For each of those three big categories in isolation one could nominate contemporary rivals: Bartók for physical extremes, Myaskovsky for introversion, Poulenc for impudence. But with Shostakovich the additional, and unique, fascination is the fragility and permeability of his soul-states. If a positive frame of mind is gentle, then it’s susceptible to painful memory (as in the First, Sixth and Fourteenth Quartets, the Second Cello Concerto); if energetic, then it’s liable to tip over into mania (both piano concertos); if triumphalist or consolatory, then it’s often shaded in such a way as to suggest the emotional cost involved (see the conclusions of almost every Symphony from No 4 on). With those instincts, Shostakovich is already halfway to solving the notorious finale problem. More powerfully than any of his peers, he knew how to invoke the trappings of resolution and simultaneously to critique them. To anyone on the same wavelength, Shostakovich’s trademark ambivalence and elusiveness have a more intensely and durably modern feel than any kind of upfront modernism.

None of which would be all that significant without the Midas touch that turns thematic ideas into gold; or without the phenomenal musical ear that enables instruments to speak without hindrance; or without the equally phenomenal craftmanship that fuses short-term surprises to mid-term pacing (the sense of when to move on to something new) and to long-term checks, balances and drama. No better work to illustrate all of that than the Tenth Symphony.

For audiences, then, Shostakovich has that rarest of abilities to connect up what is reassuringly familiar to experiences way beyond the usual comfort zone. To what precise end is one of the great imponderables. But even viewed as an end in itself, that gives him an extraordinary breadth of appeal, both to classically attuned audiences who sense the meaning-of-life agenda behind the surface complexity and negativity, and to those from other backgrounds such as contemporary theatre, ballet, film and visual art, who look for a comparable immediacy and depth from music but find it only sporadically in the 20th century.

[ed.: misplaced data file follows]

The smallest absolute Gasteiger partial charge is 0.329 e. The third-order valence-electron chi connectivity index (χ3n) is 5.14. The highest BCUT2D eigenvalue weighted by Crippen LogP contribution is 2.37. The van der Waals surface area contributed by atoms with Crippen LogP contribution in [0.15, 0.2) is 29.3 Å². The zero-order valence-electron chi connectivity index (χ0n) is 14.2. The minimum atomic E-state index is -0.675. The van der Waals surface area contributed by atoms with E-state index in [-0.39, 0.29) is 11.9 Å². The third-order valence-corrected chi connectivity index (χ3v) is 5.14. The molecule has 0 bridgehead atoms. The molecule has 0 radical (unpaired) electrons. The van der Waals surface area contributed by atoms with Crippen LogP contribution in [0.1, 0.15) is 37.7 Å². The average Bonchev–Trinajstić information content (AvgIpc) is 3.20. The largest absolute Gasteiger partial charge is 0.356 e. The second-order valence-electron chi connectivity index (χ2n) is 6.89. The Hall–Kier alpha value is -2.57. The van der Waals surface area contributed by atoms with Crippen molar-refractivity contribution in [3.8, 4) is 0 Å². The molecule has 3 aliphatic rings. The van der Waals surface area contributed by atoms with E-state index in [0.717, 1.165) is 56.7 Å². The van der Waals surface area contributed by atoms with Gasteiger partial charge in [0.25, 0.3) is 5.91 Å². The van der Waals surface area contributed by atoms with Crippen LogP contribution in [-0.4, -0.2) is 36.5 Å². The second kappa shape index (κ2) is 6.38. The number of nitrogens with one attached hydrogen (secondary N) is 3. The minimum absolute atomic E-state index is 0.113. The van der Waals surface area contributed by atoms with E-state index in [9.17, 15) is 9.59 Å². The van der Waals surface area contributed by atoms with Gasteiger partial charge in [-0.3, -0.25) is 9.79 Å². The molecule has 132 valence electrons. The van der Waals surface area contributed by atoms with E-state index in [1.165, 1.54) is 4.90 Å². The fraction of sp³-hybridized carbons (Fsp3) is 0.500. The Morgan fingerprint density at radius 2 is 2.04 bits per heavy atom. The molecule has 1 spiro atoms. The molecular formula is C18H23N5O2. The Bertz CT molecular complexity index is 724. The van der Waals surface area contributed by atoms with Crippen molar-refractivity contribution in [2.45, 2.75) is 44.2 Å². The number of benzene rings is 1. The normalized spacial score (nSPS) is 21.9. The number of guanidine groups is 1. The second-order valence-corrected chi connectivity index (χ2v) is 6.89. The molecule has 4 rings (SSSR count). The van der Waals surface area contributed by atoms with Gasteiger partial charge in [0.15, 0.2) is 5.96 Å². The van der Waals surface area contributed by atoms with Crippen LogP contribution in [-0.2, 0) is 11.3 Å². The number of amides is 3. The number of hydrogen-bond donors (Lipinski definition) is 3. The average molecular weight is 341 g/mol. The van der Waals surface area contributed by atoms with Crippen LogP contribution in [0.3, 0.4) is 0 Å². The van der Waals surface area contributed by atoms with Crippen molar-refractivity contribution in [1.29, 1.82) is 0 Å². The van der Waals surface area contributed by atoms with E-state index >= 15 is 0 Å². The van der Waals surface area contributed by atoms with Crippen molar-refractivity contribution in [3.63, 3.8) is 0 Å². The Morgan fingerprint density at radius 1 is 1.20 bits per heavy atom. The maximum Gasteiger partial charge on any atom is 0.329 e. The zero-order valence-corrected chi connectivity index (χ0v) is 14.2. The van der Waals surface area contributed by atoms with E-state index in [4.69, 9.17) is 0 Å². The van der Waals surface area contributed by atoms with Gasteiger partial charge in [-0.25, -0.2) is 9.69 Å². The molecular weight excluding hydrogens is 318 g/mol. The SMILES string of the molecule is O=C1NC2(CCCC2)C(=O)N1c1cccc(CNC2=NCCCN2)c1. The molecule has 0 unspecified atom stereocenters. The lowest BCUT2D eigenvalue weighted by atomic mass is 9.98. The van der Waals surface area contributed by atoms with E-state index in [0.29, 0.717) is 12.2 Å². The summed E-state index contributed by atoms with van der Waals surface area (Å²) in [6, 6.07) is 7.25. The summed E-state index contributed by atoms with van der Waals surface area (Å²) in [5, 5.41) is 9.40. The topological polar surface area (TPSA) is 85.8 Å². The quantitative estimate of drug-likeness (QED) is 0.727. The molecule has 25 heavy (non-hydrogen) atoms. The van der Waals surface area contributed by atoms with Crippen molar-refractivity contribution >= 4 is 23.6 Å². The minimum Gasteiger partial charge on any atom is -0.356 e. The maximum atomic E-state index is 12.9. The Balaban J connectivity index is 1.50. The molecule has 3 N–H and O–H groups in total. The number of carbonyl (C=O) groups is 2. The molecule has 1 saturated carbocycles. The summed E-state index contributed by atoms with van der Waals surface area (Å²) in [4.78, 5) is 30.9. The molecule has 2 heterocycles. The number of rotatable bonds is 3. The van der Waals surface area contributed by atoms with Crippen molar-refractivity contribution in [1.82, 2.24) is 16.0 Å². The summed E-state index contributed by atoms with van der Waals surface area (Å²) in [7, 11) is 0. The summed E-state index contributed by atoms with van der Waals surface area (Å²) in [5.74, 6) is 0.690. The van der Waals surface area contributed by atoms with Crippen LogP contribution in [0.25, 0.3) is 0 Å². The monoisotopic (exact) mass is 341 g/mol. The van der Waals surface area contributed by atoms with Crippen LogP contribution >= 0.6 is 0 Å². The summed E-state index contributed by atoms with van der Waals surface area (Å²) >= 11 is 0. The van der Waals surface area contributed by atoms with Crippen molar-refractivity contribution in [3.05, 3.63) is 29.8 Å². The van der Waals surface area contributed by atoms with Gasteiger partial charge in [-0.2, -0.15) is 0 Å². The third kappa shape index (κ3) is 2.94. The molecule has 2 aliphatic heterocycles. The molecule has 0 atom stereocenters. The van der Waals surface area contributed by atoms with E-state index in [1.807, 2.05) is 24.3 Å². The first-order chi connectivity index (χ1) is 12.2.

Admittedly almost every one of those ‘reasons’ for Shostakovich’s enduring popularity can be seen as a potential turn-off. Anyone allergic to obsessiveness, impudence, painful emotional states, stylistic heterogeneity, high decibel levels, or excess of any kind, is going to have a problem with Shostakovich. Which leads to the next question.

‘Empty bombast’ or ‘ironic genius’: why does his music provoke such different responses?

Partly for the reason just outlined. But also, surely, because performances vary so much. The classic case is the finale coda in the Fifth Symphony. Should it be elatedly and affirmatively fast, or grindingly and subversively slow? Shostakovich himself seems to have sanctioned both options. And behind this lies the fact that performers and listeners vary in their attitude to context. Some like to have visual or narrative images in their heads, connected to knowledge of what was going on in the world or in the composer’s personal or mental life at the time of composition. Others prefer to make contact at a more abstract level, where music leaves behind the everyday and symbolises the inner human drives for which we have only inadequate names.

And there’s the context within the work. Taken out of structural context his massive blatant perorations may appear to be no more than that. Heard as part of a larger drama, they often say far more than they appear to. What exactly they say is another matter, however. In the high-Stalinist era it would have been suicidal for any Soviet artist to make his ironies transparent, or to record such hidden meaning in the sources a scholar would normally turn to (diaries, letters, even conversations). So irony of the Shostakovichian kind is even more than usually a matter of ‘reading’, not of discovering a verifiable ‘intention’. Comparison with more simple-minded works, however, should at least confirm that something is going on beneath the surface (compare the finale of the Tenth Symphony with the Festival Overture composed shortly after it).

The next problem is that ears and minds can hardly hope to be free from predisposition, both as to what kind of hidden message is discerned and whether such messages are there at all. Take the notorious opera Lady Macbeth of the Mtsensk District, the work that precipitated Shostakovich’s public disgrace in 1936 and forced upon him a drastic personal perestroika. On the surface its satire is directed against the wickedness of the pre-Soviet mercantile class. But that satire has been ‘read’ allegorically, as implying either a more or less direct sanctioning of the vengeful, power-hungry wickedness of early Stalinism, or as the precise opposite – as a condemnation of the same. Equally, it can be read as a condemnation of all such wickedness: past, present, future, internationally. Those positions have all been argued out with passionate eloquence. But it also has to be recognised that the very object itself – the opera up for debate – is coloured by the predispositions of the directors, conductors and singers through whom our experience of it has been mediated. No wonder opinions vary so drastically.